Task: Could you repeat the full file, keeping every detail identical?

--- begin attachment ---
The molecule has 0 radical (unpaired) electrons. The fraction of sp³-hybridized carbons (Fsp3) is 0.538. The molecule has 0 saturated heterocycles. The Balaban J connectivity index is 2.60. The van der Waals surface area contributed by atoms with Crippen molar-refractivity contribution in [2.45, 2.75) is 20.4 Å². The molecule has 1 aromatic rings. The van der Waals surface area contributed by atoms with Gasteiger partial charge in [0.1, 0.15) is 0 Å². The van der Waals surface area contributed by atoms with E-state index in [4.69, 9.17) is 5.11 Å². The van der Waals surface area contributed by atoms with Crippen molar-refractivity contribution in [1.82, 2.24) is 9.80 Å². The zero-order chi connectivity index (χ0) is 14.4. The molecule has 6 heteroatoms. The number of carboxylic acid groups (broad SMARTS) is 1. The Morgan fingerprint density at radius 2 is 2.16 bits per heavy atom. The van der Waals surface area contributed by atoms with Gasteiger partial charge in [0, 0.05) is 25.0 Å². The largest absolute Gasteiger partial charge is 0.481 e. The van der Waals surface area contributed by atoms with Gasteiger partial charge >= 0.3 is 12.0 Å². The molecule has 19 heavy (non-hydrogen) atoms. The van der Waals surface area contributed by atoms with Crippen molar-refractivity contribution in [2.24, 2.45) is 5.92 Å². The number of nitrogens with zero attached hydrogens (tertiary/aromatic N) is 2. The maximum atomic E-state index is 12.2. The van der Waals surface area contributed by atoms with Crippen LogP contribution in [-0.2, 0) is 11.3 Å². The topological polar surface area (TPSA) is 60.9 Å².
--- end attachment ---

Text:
The molecule has 0 radical (unpaired) electrons. The fraction of sp³-hybridized carbons (Fsp3) is 0.538. The molecule has 0 saturated heterocycles. The Balaban J connectivity index is 2.60. The van der Waals surface area contributed by atoms with Crippen molar-refractivity contribution in [2.45, 2.75) is 20.4 Å². The molecule has 1 aromatic rings. The van der Waals surface area contributed by atoms with Gasteiger partial charge in [0.1, 0.15) is 0 Å². The van der Waals surface area contributed by atoms with E-state index in [4.69, 9.17) is 5.11 Å². The van der Waals surface area contributed by atoms with Crippen molar-refractivity contribution in [1.82, 2.24) is 9.80 Å². The zero-order chi connectivity index (χ0) is 14.4. The molecule has 6 heteroatoms. The number of carboxylic acid groups (broad SMARTS) is 1. The Morgan fingerprint density at radius 2 is 2.16 bits per heavy atom. The van der Waals surface area contributed by atoms with Gasteiger partial charge in [0, 0.05) is 25.0 Å². The largest absolute Gasteiger partial charge is 0.481 e. The van der Waals surface area contributed by atoms with Gasteiger partial charge >= 0.3 is 12.0 Å². The molecule has 19 heavy (non-hydrogen) atoms. The van der Waals surface area contributed by atoms with Crippen molar-refractivity contribution in [2.24, 2.45) is 5.92 Å². The number of nitrogens with zero attached hydrogens (tertiary/aromatic N) is 2. The maximum atomic E-state index is 12.2. The van der Waals surface area contributed by atoms with Crippen LogP contribution in [-0.2, 0) is 11.3 Å². The topological polar surface area (TPSA) is 60.9 Å².